How to make a wind clunk

Yesterday took 'blustery' to a whole new level, so perhaps it's fitting that I'm writing about wind clunks

And, yes I did say 'clunks' because, let's face it, whatever noise is made when two bits of wood crash together it is definitely not a chime.

Wind clunkIn fact when I was coming up with a name for this project in my book (101 Things For Kids To Do Outside), I had to turn to Twitter for help.  I love Twitter.  It's like one enormous water cooler with millions of us hanging around desperately trying to avoid work. Which is why there were plenty of brilliant minds happy to spend a few moments working out the best onomatopoeic expression for colliding sticks.

And so the wind clunk was born.

If you want to make one with the children this half term you will need some chunky sticks. Hunt around in the garden or out on walks to find about 10 to 15 you can use. Ideally they will be quite straight and all slightly different thicknesses and lengths as this makes for a more tuneful sound.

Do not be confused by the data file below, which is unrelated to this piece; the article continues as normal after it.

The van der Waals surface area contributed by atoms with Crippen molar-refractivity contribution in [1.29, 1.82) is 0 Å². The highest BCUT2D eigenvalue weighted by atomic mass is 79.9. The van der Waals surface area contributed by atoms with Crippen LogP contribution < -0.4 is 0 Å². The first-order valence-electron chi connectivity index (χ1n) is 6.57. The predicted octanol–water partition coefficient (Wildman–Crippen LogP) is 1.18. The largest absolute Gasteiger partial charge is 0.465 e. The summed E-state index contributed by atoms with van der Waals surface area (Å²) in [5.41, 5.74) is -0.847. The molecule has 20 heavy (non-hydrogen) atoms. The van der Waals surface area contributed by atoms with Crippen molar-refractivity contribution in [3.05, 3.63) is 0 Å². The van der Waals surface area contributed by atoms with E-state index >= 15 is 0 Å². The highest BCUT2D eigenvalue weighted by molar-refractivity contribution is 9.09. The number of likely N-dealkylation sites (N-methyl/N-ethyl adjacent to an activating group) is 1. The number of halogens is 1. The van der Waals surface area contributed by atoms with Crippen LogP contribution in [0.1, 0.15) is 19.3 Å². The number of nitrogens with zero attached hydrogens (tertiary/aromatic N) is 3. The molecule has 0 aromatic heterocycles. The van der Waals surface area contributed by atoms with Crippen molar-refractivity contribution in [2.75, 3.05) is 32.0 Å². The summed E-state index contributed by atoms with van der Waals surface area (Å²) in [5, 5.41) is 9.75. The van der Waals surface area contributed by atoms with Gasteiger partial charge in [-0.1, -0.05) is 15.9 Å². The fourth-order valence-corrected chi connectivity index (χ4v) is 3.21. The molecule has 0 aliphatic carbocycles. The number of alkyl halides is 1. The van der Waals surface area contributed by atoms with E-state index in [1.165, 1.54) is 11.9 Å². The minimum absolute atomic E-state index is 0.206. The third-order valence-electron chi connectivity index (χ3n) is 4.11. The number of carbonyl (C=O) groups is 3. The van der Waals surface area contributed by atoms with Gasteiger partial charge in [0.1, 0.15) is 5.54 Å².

And if you want to create a more colourful 'clunk' then you can decorate your sticks with acrylic paint. If you coat them with primer first, the acrylic paint will also look brighter.

Now take some tiny metal screw eyes (you can buy these in most DIY/hardware stores) and attach them to the centre of one end of each stick. Push in hard to start them off and then just turn them in as far as they will go.

Thread a piece of twine or string through the eye and tie it in a knot.  Now thread the other end through one of the holes in an old colander, from the inside to the outside. Finally, knot this enough times so it won't pass back through the hole.

Keep doing this at regular intervals until all your sticks are dangling down from the colander when it is held upside down. Finally thread a long length of twine through two equally-spaced holes in the base of the colander and use this to hang up your wind clunk from a tree branch.

Tomorrow... planting up a bulb bucket.

Follow Dawn on Twitter.

Photo Credit: Will Heap/Kyle Books

** Please note the contents of this blog reflect the views of its author and are not necessarily those of the RHS **

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